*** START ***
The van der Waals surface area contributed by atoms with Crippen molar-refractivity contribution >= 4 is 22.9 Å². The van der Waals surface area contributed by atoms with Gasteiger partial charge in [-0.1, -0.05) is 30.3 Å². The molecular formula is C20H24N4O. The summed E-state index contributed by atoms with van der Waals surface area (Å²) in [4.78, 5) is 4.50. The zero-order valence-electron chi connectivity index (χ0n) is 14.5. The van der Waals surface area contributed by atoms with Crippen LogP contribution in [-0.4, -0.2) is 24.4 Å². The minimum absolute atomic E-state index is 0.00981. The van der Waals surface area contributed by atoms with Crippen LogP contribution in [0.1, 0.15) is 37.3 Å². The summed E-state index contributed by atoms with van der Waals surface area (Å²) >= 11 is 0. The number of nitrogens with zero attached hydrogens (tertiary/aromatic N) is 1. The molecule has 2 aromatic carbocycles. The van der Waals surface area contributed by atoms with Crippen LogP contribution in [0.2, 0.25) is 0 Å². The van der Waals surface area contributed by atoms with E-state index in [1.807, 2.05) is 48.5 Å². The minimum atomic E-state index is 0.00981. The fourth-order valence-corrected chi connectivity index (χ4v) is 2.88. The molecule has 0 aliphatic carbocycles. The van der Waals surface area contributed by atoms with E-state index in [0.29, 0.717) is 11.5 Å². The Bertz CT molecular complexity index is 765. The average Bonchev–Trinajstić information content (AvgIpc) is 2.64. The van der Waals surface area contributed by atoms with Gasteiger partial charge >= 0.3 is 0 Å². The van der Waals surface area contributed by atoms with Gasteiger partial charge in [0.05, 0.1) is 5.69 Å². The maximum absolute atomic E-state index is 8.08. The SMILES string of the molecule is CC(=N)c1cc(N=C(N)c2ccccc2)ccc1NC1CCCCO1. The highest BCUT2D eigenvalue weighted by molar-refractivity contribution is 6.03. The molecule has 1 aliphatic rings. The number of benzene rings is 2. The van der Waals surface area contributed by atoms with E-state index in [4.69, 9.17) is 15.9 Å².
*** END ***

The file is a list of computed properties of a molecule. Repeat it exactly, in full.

The van der Waals surface area contributed by atoms with Crippen molar-refractivity contribution >= 4 is 22.9 Å². The van der Waals surface area contributed by atoms with Gasteiger partial charge in [-0.1, -0.05) is 30.3 Å². The molecular formula is C20H24N4O. The summed E-state index contributed by atoms with van der Waals surface area (Å²) in [4.78, 5) is 4.50. The zero-order valence-electron chi connectivity index (χ0n) is 14.5. The van der Waals surface area contributed by atoms with Crippen LogP contribution in [-0.4, -0.2) is 24.4 Å². The minimum absolute atomic E-state index is 0.00981. The van der Waals surface area contributed by atoms with Crippen LogP contribution in [0.1, 0.15) is 37.3 Å². The summed E-state index contributed by atoms with van der Waals surface area (Å²) >= 11 is 0. The number of nitrogens with zero attached hydrogens (tertiary/aromatic N) is 1. The molecule has 2 aromatic carbocycles. The van der Waals surface area contributed by atoms with Crippen LogP contribution in [0.2, 0.25) is 0 Å². The van der Waals surface area contributed by atoms with E-state index in [1.807, 2.05) is 48.5 Å². The minimum atomic E-state index is 0.00981. The fourth-order valence-corrected chi connectivity index (χ4v) is 2.88. The molecule has 0 aliphatic carbocycles. The van der Waals surface area contributed by atoms with E-state index in [0.29, 0.717) is 11.5 Å². The Bertz CT molecular complexity index is 765. The average Bonchev–Trinajstić information content (AvgIpc) is 2.64. The van der Waals surface area contributed by atoms with Gasteiger partial charge >= 0.3 is 0 Å². The van der Waals surface area contributed by atoms with Gasteiger partial charge in [0.05, 0.1) is 5.69 Å². The maximum absolute atomic E-state index is 8.08. The SMILES string of the molecule is CC(=N)c1cc(N=C(N)c2ccccc2)ccc1NC1CCCCO1. The highest BCUT2D eigenvalue weighted by molar-refractivity contribution is 6.03. The molecule has 1 aliphatic rings. The number of benzene rings is 2. The van der Waals surface area contributed by atoms with E-state index in [4.69, 9.17) is 15.9 Å².